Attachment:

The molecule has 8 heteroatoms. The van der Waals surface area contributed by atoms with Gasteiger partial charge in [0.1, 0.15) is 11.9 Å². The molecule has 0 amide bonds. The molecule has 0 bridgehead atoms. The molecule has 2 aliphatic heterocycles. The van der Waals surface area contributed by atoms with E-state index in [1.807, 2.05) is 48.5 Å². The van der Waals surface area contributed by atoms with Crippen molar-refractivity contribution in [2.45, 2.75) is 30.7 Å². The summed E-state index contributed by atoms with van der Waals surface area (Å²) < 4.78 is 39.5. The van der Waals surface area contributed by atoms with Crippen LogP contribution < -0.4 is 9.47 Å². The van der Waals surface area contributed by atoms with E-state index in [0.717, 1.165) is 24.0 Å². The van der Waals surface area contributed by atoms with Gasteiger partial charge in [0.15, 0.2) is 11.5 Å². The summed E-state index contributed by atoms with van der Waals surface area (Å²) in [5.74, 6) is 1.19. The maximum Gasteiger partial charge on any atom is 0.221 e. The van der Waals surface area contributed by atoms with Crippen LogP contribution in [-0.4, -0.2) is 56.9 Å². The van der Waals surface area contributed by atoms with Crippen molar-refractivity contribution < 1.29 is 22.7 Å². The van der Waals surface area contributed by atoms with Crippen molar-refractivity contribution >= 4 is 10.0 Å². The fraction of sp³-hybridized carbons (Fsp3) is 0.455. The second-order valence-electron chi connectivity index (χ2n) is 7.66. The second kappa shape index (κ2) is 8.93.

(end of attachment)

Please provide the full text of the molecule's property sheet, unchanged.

The molecule has 8 heteroatoms. The van der Waals surface area contributed by atoms with Gasteiger partial charge in [0.1, 0.15) is 11.9 Å². The molecule has 0 amide bonds. The molecule has 0 bridgehead atoms. The molecule has 2 aliphatic heterocycles. The van der Waals surface area contributed by atoms with E-state index in [1.807, 2.05) is 48.5 Å². The van der Waals surface area contributed by atoms with Crippen molar-refractivity contribution in [2.45, 2.75) is 30.7 Å². The summed E-state index contributed by atoms with van der Waals surface area (Å²) < 4.78 is 39.5. The van der Waals surface area contributed by atoms with Crippen LogP contribution < -0.4 is 9.47 Å². The van der Waals surface area contributed by atoms with E-state index in [0.717, 1.165) is 24.0 Å². The van der Waals surface area contributed by atoms with Gasteiger partial charge in [0.15, 0.2) is 11.5 Å². The summed E-state index contributed by atoms with van der Waals surface area (Å²) in [5.74, 6) is 1.19. The maximum Gasteiger partial charge on any atom is 0.221 e. The van der Waals surface area contributed by atoms with Crippen LogP contribution in [-0.4, -0.2) is 56.9 Å². The van der Waals surface area contributed by atoms with Crippen molar-refractivity contribution < 1.29 is 22.7 Å². The van der Waals surface area contributed by atoms with Crippen molar-refractivity contribution >= 4 is 10.0 Å². The fraction of sp³-hybridized carbons (Fsp3) is 0.455. The second-order valence-electron chi connectivity index (χ2n) is 7.66. The second kappa shape index (κ2) is 8.93.